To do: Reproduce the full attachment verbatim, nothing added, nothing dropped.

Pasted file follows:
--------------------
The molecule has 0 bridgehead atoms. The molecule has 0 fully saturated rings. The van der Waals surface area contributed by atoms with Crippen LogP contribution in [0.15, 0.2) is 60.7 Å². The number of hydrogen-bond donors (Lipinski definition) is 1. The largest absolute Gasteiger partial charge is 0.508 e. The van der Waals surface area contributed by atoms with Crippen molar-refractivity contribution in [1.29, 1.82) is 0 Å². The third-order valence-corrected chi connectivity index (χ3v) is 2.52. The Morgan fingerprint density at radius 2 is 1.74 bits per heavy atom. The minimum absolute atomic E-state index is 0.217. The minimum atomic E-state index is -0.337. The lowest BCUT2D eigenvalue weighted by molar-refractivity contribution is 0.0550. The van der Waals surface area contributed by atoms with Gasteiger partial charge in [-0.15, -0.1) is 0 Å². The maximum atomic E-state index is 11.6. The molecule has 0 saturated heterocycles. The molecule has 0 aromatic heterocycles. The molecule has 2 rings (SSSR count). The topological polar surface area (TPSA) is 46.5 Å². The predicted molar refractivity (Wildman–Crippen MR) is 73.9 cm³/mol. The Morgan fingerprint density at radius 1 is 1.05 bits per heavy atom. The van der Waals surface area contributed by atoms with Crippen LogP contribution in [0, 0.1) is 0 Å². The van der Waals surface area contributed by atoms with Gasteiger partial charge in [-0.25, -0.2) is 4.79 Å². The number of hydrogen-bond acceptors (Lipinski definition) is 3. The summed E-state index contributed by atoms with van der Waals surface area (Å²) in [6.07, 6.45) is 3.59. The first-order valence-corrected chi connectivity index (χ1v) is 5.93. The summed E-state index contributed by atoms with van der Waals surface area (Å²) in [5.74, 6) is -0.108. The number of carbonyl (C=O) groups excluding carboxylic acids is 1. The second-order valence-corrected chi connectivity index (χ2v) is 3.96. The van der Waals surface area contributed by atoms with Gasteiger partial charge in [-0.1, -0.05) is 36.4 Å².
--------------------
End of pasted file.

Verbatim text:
The molecule has 0 bridgehead atoms. The molecule has 0 fully saturated rings. The van der Waals surface area contributed by atoms with Crippen LogP contribution in [0.15, 0.2) is 60.7 Å². The number of hydrogen-bond donors (Lipinski definition) is 1. The largest absolute Gasteiger partial charge is 0.508 e. The van der Waals surface area contributed by atoms with Crippen molar-refractivity contribution in [1.29, 1.82) is 0 Å². The third-order valence-corrected chi connectivity index (χ3v) is 2.52. The Morgan fingerprint density at radius 2 is 1.74 bits per heavy atom. The minimum absolute atomic E-state index is 0.217. The minimum atomic E-state index is -0.337. The lowest BCUT2D eigenvalue weighted by molar-refractivity contribution is 0.0550. The van der Waals surface area contributed by atoms with Gasteiger partial charge in [-0.15, -0.1) is 0 Å². The maximum atomic E-state index is 11.6. The molecule has 0 saturated heterocycles. The molecule has 0 aromatic heterocycles. The molecule has 2 rings (SSSR count). The topological polar surface area (TPSA) is 46.5 Å². The predicted molar refractivity (Wildman–Crippen MR) is 73.9 cm³/mol. The Morgan fingerprint density at radius 1 is 1.05 bits per heavy atom. The van der Waals surface area contributed by atoms with Crippen LogP contribution in [0, 0.1) is 0 Å². The van der Waals surface area contributed by atoms with Gasteiger partial charge in [-0.25, -0.2) is 4.79 Å². The number of hydrogen-bond acceptors (Lipinski definition) is 3. The summed E-state index contributed by atoms with van der Waals surface area (Å²) in [6.07, 6.45) is 3.59. The first-order valence-corrected chi connectivity index (χ1v) is 5.93. The summed E-state index contributed by atoms with van der Waals surface area (Å²) in [5.74, 6) is -0.108. The number of carbonyl (C=O) groups excluding carboxylic acids is 1. The second-order valence-corrected chi connectivity index (χ2v) is 3.96. The van der Waals surface area contributed by atoms with Gasteiger partial charge in [-0.1, -0.05) is 36.4 Å².